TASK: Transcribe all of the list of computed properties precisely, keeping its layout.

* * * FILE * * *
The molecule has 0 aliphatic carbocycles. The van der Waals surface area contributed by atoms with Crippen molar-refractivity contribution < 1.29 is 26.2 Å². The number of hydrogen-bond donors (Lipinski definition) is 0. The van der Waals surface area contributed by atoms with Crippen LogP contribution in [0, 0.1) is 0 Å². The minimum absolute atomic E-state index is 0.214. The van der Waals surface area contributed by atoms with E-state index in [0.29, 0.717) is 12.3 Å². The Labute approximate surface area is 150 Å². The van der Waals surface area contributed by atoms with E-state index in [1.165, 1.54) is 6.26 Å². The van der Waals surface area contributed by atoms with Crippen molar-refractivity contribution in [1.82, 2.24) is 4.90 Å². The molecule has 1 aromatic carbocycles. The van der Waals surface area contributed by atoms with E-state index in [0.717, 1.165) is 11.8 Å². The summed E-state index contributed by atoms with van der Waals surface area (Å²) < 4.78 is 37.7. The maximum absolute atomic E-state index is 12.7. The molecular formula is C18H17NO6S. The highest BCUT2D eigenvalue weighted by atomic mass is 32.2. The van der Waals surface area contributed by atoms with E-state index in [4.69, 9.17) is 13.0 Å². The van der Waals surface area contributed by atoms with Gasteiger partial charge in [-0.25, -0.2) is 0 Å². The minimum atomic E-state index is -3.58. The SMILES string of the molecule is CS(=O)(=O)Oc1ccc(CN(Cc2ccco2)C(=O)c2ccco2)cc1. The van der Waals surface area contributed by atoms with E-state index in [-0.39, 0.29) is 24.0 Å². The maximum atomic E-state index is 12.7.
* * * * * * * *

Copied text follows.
The molecule has 0 aliphatic carbocycles. The van der Waals surface area contributed by atoms with Crippen molar-refractivity contribution < 1.29 is 26.2 Å². The number of hydrogen-bond donors (Lipinski definition) is 0. The van der Waals surface area contributed by atoms with Crippen LogP contribution in [0, 0.1) is 0 Å². The minimum absolute atomic E-state index is 0.214. The van der Waals surface area contributed by atoms with E-state index in [0.29, 0.717) is 12.3 Å². The Labute approximate surface area is 150 Å². The van der Waals surface area contributed by atoms with E-state index in [1.165, 1.54) is 6.26 Å². The van der Waals surface area contributed by atoms with Crippen molar-refractivity contribution in [1.82, 2.24) is 4.90 Å². The molecule has 1 aromatic carbocycles. The van der Waals surface area contributed by atoms with E-state index in [0.717, 1.165) is 11.8 Å². The summed E-state index contributed by atoms with van der Waals surface area (Å²) < 4.78 is 37.7. The maximum absolute atomic E-state index is 12.7. The molecular formula is C18H17NO6S. The highest BCUT2D eigenvalue weighted by atomic mass is 32.2. The van der Waals surface area contributed by atoms with E-state index in [4.69, 9.17) is 13.0 Å². The van der Waals surface area contributed by atoms with Gasteiger partial charge in [-0.25, -0.2) is 0 Å². The minimum atomic E-state index is -3.58. The SMILES string of the molecule is CS(=O)(=O)Oc1ccc(CN(Cc2ccco2)C(=O)c2ccco2)cc1. The van der Waals surface area contributed by atoms with E-state index in [-0.39, 0.29) is 24.0 Å². The maximum atomic E-state index is 12.7.